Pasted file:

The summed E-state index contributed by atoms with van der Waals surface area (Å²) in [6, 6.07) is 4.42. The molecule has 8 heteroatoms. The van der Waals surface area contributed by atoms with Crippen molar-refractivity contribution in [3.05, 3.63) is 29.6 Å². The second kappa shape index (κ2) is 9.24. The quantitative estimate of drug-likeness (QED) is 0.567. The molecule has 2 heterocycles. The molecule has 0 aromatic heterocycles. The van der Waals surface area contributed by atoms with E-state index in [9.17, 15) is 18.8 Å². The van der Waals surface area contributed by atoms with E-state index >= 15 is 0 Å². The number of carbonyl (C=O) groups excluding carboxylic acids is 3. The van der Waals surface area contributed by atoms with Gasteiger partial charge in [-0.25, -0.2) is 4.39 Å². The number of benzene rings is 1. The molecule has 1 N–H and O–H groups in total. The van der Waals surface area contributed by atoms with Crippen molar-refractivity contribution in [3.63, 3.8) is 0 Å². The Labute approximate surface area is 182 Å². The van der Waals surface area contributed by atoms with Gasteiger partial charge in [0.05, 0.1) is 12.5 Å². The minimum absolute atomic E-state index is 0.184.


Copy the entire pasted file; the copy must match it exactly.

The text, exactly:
The summed E-state index contributed by atoms with van der Waals surface area (Å²) in [6, 6.07) is 4.42. The molecule has 8 heteroatoms. The van der Waals surface area contributed by atoms with Crippen molar-refractivity contribution in [3.05, 3.63) is 29.6 Å². The second kappa shape index (κ2) is 9.24. The quantitative estimate of drug-likeness (QED) is 0.567. The molecule has 2 heterocycles. The molecule has 0 aromatic heterocycles. The van der Waals surface area contributed by atoms with E-state index in [9.17, 15) is 18.8 Å². The van der Waals surface area contributed by atoms with E-state index >= 15 is 0 Å². The number of carbonyl (C=O) groups excluding carboxylic acids is 3. The van der Waals surface area contributed by atoms with Gasteiger partial charge in [-0.25, -0.2) is 4.39 Å². The number of benzene rings is 1. The molecule has 1 N–H and O–H groups in total. The van der Waals surface area contributed by atoms with Crippen molar-refractivity contribution in [3.63, 3.8) is 0 Å². The Labute approximate surface area is 182 Å². The van der Waals surface area contributed by atoms with Gasteiger partial charge in [0.05, 0.1) is 12.5 Å². The minimum absolute atomic E-state index is 0.184.